First an attorney with drug-resistant TB travels to Europe and back, potentially exposing his fellow air travelers to a dreaded illness. Then an administrative law judge goes to court to recover $54 million dollars from his former dry cleaner over a pair of lost trousers. Finally, a North Carolina district attorney is disbarred for violating numerous rules of professional conduct in his prosecution of a controversial rape case.
Events like this only seem to confirm the worst suspicions that the American public harbors toward its legal system and the legal profession. The images on the five o’clock news tell the story: greedy plaintiffs, overreaching lawyers, justice in chaos.
This month’s issue of the American Association for Justice’s Law Reporter paints another picture. In a print article, “Family of slain journalist agrees to nonmonetary settlement with city to improve emergency services, ” it reports on the unexpected outcome of a lawsuit stemming from the death of a prominent journalist as the result of alleged deficiencies in the District of Columbia’s emergency services.
According to the family’s lawyer, their goals in litigation shifted from obtaining monetary compensation from the defendants to instead finding ways to ensure that other families would be spared a similar experience. In exchange for the family members dismissing their claims against the District, the District agreed to establish a task force to investigate the circumstances surrounding the response of the District’s Fire and Emergency Medical Service and to issue a report of recommendations for improving the delivery of emergency medical services.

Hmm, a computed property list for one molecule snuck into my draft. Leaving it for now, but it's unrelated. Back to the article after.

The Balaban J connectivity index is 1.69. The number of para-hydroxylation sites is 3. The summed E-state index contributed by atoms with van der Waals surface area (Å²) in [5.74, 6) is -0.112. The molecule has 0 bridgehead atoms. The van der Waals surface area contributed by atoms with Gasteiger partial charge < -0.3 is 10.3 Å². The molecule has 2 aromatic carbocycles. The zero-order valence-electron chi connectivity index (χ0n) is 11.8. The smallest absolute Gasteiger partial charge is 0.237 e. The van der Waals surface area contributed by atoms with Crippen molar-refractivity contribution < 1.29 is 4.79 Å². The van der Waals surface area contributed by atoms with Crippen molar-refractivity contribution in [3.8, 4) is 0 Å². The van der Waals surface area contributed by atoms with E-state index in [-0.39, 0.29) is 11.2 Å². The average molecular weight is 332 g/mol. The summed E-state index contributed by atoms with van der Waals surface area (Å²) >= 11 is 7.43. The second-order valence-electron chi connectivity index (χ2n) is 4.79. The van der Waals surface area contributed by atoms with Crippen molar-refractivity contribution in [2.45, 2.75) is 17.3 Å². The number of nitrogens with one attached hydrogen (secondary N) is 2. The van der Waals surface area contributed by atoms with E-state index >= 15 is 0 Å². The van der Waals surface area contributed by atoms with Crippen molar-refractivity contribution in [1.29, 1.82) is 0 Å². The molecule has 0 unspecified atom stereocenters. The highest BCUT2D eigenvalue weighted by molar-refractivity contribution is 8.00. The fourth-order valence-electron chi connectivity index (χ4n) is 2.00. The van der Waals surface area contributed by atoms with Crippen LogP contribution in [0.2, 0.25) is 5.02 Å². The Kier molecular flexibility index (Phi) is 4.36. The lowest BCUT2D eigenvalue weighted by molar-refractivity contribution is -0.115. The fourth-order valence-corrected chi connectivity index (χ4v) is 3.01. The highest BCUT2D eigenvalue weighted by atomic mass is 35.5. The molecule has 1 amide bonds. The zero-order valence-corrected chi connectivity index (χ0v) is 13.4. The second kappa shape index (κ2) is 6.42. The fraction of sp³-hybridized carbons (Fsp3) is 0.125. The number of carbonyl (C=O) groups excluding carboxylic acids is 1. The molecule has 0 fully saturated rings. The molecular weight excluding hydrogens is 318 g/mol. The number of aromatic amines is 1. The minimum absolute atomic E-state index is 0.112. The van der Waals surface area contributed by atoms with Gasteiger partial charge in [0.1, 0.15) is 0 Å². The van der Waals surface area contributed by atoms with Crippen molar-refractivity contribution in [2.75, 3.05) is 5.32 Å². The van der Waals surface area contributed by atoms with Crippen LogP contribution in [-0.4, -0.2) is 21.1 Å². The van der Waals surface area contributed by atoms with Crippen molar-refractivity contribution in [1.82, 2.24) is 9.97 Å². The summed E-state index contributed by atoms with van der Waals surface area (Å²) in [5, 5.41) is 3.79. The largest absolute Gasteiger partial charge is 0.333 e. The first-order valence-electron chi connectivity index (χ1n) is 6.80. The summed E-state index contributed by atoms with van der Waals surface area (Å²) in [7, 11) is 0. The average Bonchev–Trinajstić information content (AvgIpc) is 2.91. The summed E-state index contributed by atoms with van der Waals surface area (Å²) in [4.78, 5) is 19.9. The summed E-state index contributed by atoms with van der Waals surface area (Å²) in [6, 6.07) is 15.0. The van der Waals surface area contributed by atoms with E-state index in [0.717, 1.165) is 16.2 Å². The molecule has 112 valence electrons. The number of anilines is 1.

The family’s attorney observed, “I hope that the example set by the Rosenbaum family will prompt other attorneys to consider creative resolutions to cases where the focus shift from an entirely monetary settlement to a resolution that has a broader impact than just on the litigants in the case.”
Mediators of course will nod their heads in recognition–this is a story familiar to all of us. It’s too bad it’s not a story familiar to the public. Lawyers and mediators alike need to do a better job of telling these stories–stories which reveal the creativity and change that justice can produce.